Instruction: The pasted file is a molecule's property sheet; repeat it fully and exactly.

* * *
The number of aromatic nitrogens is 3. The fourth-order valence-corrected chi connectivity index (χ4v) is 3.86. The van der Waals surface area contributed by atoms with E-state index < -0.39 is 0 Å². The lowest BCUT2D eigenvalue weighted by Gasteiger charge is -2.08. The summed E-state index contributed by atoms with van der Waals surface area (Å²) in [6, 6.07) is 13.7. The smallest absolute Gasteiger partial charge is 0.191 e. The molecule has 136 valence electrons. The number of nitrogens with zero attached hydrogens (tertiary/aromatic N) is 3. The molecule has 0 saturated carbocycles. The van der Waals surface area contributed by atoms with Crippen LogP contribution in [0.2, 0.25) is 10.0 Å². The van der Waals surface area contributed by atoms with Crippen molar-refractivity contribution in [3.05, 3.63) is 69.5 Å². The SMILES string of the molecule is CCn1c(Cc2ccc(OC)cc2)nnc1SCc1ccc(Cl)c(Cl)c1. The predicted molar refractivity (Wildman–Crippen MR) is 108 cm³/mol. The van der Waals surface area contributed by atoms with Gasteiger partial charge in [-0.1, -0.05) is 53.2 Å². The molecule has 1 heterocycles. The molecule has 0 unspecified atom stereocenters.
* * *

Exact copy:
The number of aromatic nitrogens is 3. The fourth-order valence-corrected chi connectivity index (χ4v) is 3.86. The van der Waals surface area contributed by atoms with E-state index < -0.39 is 0 Å². The lowest BCUT2D eigenvalue weighted by Gasteiger charge is -2.08. The summed E-state index contributed by atoms with van der Waals surface area (Å²) in [6, 6.07) is 13.7. The smallest absolute Gasteiger partial charge is 0.191 e. The molecule has 136 valence electrons. The number of nitrogens with zero attached hydrogens (tertiary/aromatic N) is 3. The molecule has 0 saturated carbocycles. The van der Waals surface area contributed by atoms with Crippen LogP contribution in [0.2, 0.25) is 10.0 Å². The van der Waals surface area contributed by atoms with Crippen molar-refractivity contribution in [3.05, 3.63) is 69.5 Å². The SMILES string of the molecule is CCn1c(Cc2ccc(OC)cc2)nnc1SCc1ccc(Cl)c(Cl)c1. The predicted molar refractivity (Wildman–Crippen MR) is 108 cm³/mol. The van der Waals surface area contributed by atoms with Gasteiger partial charge in [-0.1, -0.05) is 53.2 Å². The molecule has 1 heterocycles. The molecule has 0 unspecified atom stereocenters.